Could Las Vegas lose its unofficial status as Hawaii’s “Ninth Island?” It could happen if a new bill receives approval in Hawaii.
This week Sen. Stanley Chang (D) introduced SB 935. The bill would ban Nevada casinos from advertising in Hawaii.
The description of the bill details says it all. Hawaii is taking aim at Nevada casinos.
“Prohibits advertisements for Nevada hotels, resorts, or other recreational services that promote casinos or gambling devices licensed by the Nevada Gaming Commission from being broadcast, televised, marketed in printed publications or displays, distributed online, or otherwise communicated by electronic means within the State. Imposes a general excise tax on persons engaged in the arrangement, provision, or sale within the State of vacation packages or other recreational services that promote gambling or gambling devices that is not prohibited by state law of thirty percent of gross income due to that activity.”
Like tourism boards around the world, the Las Vegas Convention and Visitors Authority (LVCVA) frequently advertises in other states trying to attract visitors. However, this bill focuses on one Las Vegas casino operator specifically.
Boyd Gaming customers and Hawaii
A large portion of Boyd Gaming’s Las Vegas customers visits from Hawaii. This bill is specifically targeting Boyd Gaming and its Las Vegas casinos.
The bill details information about the national casino operator, saying:
“In 2011, it was reported that Boyd Gaming, a Nevada-based gaming corporation, earned about $600,000,000 from Hawaii annually. Further, in a 2021 annual investor report, Boyd Gaming highlighted that customers from the Hawaiian market comprised more than half of the room nights sold at The California, the Fremont, and Main Street Station, and that decreases in Hawaiian market spending could adversely affect their business and financial condition.”
Boyd Travel is a popular tool used by gamblers from Hawaii looking to visit Las Vegas. Customers can book hotel and airfare packages directly through Boyd Gaming.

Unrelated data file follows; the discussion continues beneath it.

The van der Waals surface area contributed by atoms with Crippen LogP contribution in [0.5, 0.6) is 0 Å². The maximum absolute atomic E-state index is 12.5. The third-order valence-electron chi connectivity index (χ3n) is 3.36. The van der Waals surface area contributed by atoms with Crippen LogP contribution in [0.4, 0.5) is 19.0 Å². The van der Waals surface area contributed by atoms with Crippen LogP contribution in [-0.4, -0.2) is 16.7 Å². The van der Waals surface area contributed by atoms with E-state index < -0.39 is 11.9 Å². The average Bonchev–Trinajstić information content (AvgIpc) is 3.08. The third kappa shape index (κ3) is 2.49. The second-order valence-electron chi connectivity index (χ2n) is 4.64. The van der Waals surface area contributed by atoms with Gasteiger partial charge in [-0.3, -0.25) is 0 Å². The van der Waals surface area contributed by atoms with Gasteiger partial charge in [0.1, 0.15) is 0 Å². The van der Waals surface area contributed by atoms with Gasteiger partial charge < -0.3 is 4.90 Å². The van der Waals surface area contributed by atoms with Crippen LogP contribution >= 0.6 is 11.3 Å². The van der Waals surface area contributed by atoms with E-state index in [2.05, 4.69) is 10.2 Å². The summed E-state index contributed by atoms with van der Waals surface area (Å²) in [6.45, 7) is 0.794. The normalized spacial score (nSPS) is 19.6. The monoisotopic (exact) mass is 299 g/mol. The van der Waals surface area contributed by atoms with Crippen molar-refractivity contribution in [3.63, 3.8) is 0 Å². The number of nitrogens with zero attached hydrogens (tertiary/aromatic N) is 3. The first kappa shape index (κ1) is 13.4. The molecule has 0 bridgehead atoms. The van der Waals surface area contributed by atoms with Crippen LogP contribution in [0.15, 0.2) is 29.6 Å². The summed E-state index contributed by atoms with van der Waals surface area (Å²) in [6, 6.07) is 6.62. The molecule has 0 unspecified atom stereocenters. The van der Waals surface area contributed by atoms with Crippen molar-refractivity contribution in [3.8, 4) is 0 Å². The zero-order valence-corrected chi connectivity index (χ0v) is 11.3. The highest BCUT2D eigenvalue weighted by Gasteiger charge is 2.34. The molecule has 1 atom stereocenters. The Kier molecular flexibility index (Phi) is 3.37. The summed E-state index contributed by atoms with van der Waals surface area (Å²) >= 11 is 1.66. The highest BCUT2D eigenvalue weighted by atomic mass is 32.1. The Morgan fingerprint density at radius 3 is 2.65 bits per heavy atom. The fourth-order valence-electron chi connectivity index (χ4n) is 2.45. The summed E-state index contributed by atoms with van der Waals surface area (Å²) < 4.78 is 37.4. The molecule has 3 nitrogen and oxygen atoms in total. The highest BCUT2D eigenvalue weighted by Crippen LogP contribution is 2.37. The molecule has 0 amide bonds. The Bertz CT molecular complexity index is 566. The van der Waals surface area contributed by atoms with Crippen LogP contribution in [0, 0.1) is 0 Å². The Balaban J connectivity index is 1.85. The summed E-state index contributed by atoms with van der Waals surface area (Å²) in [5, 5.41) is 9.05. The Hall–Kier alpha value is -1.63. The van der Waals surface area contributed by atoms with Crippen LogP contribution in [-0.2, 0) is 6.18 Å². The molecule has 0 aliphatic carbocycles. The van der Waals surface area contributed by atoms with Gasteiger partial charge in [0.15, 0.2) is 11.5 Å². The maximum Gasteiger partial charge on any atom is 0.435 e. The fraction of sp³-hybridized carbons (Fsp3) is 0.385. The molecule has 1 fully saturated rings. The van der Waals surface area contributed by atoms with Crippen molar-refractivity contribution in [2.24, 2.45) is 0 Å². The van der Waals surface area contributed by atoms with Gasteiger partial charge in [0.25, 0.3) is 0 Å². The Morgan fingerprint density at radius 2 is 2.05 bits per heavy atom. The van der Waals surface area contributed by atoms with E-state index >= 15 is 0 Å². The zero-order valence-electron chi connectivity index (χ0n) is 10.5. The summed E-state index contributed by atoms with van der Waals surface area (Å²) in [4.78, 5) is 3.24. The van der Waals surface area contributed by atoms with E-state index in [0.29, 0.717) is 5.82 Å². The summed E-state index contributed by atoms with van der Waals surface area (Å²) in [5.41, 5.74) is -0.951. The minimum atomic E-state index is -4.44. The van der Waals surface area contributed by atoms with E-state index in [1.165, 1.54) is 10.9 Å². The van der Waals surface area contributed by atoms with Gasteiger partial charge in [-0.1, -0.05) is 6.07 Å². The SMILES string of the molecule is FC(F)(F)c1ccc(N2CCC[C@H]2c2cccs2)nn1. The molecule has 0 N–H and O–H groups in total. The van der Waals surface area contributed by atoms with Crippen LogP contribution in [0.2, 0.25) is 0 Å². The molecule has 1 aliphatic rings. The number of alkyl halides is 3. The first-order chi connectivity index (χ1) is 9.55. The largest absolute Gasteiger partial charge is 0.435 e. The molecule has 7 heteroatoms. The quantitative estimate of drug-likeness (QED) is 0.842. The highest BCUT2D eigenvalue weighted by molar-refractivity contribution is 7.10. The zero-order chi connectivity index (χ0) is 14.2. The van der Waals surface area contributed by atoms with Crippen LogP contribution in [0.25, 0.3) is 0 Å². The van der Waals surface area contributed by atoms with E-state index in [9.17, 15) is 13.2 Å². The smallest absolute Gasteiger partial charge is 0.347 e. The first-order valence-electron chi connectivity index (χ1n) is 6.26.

Many visitors frequent the California Hotel and Casino just off Fremont Street in downtown Las Vegas. These visitors also stay at Main Street Station and the Fremont Hotel and Casino. Both are Boyd casinos in downtown Las Vegas.
Few Hawaii visitors stay at the other Boyd casinos around Las Vegas. Boyd considers these as “local properties” for Las Vegas residents.
Hawaii may have bigger plans for gambling
Hawaii is one of two states (Utah is the other) without any form of legal gambling in the US. There have been multiple attempts over the years to legalize some form of gambling in Hawaii.
In January, Rep. John Mizuno discussed Hawaii losing money to Las Vegas because residents leave the state to gamble. Mizuno told TV station KHON:
“With Hawaiʻi residents dropping a billion dollars to Las Vegas, Nevada every year, I think a sports and card gaming bill warrants at least a discussion.”
He explained further that he’d like to keep the money that’s currently going to Las Vegas in Hawaii:
“Why is gaming legal in 48 states and why are so many Hawaiʻi residents going to Las Vegas, with many taking multiple trips? The people I know who enjoy trips to Las Vegas are mostly kūpuna, not criminals. I feel it is important to discuss options to keep local money in the local economy.”
Many municipalities focus on keeping money local. Perhaps Hawaii will address the root of this issue and legalize casino gambling and sports betting for its residents.
If not, targeting other states that offer the hobby Hawaiians enjoy seems hurtful to its residents.